In the airline’s second quarter earnings call held on July 31st, Air Canada’s President and CEO, Calin Rovinescu, stated that the airline could cancel some of its remaining 737 MAX and A220-300 orders. Mr. Rovinescu said this step could be taken if the airline receives no government support or the relaxation of travel restrictions.
Threatening to cancel outstanding aircraft orders
Air Canada’s President and CEO, Calin Rovinescu, stated the following:
“Without government industry support and as travel restrictions are extended, we will look at other opportunities to further reduce costs and capital including further route suspensions and possible cancellations of Boeing and Airbus aircraft on order, including the Airbus A220, the former Bombardier CSeries manufacturered at Mirabel, Quebec.”
Air Canada’s CEO has been one of the most vocal opponents of travel restrictions and quarantines in the air travel industry. The airline has taken some decisive actions during the current crisis. The carrier suspended 30 routes and closed eight stations and retired 79 aircraft, including all of its Boeing 767s.
As part of the crisis, however, the airline has been trying to figure out how to get out of the “darkest period ever.” In May, the carrier announced 20,000 layoffs and decided to stop accepting the government wage subsidy.
Will Air Canada cancel its A220 order?
Explicitly naming the A220, one of two aircraft types on order, Air Canada’s CEO was surely trying to get the attention of its government. By specifically stating the Canadian-made (and designed) plane, any cancelation could have negative repercussions to Mirabel in Montreal and the local economy– putting politicians in a tight spot.
Air Canada has seven A220s in its fleet. With a firm order for 45, this leaves 38 outstanding orders. Air Canada expects to take delivery of eight more of these planes bringing its fleet to 15 aircraft.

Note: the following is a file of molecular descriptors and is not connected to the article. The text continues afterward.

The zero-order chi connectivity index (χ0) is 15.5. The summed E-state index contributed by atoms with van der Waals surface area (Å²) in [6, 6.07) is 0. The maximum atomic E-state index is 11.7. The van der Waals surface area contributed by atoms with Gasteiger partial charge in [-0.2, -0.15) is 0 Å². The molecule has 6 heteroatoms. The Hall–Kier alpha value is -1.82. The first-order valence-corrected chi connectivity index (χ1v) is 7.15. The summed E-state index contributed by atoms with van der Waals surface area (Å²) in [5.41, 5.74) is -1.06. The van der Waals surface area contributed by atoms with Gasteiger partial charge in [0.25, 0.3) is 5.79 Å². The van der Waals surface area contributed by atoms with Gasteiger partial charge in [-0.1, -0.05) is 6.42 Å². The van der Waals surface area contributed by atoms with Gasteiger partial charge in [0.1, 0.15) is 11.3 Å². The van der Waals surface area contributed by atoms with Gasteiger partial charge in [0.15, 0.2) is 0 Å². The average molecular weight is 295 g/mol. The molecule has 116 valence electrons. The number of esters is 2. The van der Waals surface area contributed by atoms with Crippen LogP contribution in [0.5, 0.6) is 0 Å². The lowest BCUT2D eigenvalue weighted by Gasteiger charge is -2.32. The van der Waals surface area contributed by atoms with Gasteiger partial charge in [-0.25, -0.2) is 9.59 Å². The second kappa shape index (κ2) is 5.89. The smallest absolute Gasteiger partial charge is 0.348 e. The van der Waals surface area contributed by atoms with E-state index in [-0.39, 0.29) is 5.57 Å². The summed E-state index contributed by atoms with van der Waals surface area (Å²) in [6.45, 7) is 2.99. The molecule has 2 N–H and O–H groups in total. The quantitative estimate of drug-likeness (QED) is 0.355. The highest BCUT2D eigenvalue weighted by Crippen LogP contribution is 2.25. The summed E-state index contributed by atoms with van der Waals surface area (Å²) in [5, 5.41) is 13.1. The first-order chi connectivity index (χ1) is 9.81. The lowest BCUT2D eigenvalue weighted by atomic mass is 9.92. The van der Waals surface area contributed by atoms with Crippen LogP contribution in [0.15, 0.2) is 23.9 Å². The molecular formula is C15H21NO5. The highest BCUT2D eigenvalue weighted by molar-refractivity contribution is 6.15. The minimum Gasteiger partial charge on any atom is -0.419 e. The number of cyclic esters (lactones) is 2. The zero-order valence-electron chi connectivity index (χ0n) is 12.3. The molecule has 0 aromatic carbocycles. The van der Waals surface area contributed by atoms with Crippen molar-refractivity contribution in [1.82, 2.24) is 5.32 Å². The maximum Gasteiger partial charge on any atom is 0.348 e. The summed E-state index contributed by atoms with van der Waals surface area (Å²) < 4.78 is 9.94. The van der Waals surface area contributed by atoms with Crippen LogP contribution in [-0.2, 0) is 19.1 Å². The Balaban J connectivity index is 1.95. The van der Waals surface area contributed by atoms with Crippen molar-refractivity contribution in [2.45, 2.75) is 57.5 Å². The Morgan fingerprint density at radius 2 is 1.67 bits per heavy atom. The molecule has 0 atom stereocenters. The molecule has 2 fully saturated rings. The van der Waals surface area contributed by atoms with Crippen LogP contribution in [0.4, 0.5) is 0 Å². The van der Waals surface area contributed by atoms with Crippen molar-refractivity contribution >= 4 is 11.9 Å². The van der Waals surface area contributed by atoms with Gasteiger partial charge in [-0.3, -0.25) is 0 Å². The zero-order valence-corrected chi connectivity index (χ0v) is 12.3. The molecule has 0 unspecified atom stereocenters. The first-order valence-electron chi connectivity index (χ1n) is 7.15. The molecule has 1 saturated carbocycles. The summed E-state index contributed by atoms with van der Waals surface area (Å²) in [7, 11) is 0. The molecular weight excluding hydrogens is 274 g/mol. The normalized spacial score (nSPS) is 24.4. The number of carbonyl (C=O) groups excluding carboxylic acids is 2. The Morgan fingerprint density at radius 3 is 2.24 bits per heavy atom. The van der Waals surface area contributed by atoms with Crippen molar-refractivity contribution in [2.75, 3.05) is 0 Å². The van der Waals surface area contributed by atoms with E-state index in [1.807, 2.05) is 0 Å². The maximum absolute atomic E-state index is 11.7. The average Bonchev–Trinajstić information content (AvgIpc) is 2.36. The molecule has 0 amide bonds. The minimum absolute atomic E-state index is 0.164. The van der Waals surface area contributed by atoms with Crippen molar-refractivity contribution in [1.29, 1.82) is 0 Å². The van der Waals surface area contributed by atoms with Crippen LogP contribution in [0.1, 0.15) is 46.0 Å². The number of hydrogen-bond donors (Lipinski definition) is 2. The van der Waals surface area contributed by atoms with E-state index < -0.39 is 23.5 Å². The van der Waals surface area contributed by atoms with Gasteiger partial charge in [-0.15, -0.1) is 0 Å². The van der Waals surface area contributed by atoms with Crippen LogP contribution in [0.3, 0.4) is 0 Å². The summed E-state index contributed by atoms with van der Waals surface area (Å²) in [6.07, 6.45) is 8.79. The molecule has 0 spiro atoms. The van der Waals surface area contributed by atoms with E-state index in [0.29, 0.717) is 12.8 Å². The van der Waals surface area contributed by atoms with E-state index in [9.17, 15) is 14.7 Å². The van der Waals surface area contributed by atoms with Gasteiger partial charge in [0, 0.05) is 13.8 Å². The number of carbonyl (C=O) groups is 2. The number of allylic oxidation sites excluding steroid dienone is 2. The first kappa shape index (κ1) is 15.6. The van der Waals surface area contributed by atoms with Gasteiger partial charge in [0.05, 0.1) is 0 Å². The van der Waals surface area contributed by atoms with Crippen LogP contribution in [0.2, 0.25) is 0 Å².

In April, Air Canada concluded a bridge financing of C$788 million secured using 18 A220s. Essentially, Air Canada would need a minimum fo 18 A220s in its fleet, so Air Canada would have to ensure a minimum total of 11 outstanding A220 orders. So, essentially, the flag carrier would be canceling 27 A220 orders at most.
However, it makes almost no sense for Air Canada to cancel its A220 order. The airline has continued to take A220s during the current crisis. And, earlier this year in the airline’s virtual Shareholders’ Meeting, Mr. Rovinescu called the aircraft “gamechanging.” And, despite the cost of acquiring the plane, the type is one of the best for navigating the current crisis and, even when all this is over, can give Air Canada a flexible aircraft that can do plenty of missions and open up some exciting routes.
What about the MAX order?
Canceling the MAX order is far more likely for Air Canada than the A220. First off, Air Canada would need to invest in additional pilot training since it has no 737s in its fleet currently. The added complexity also increases inefficiencies and thus increases costs. Already, the airline has 24 of the type in its fleet. It could reasonably stop at this point, or else take on a couple more to cover for retirements of other aircraft.
In addition, Air Canada has shown a willingness to modify its 737 MAX order. Early on, before the crisis even hit, Air Canada trimmed its Boeing 737 MAX order. Still, if the airline is targeting additional efficiencies, taking on the full of its MAX order would allow the airline to accelerate A320 retirements and pursue a more fuel-efficient future– which is cheaper.
In any case, if the airline cancels any aircraft orders, it probably means the state of affairs is a lot worse than previously thought about Air Canada. This quarter, the airline lost C$1.555 billion. However, it stated its liquidity stood at over C$9 billion. But, it remains to be seen if Air Canada’s threats lead to any government support or an easing of travel restrictions.
Do you think Air Canada will cancel any of its outstanding aircraft orders? Let us know in the comments!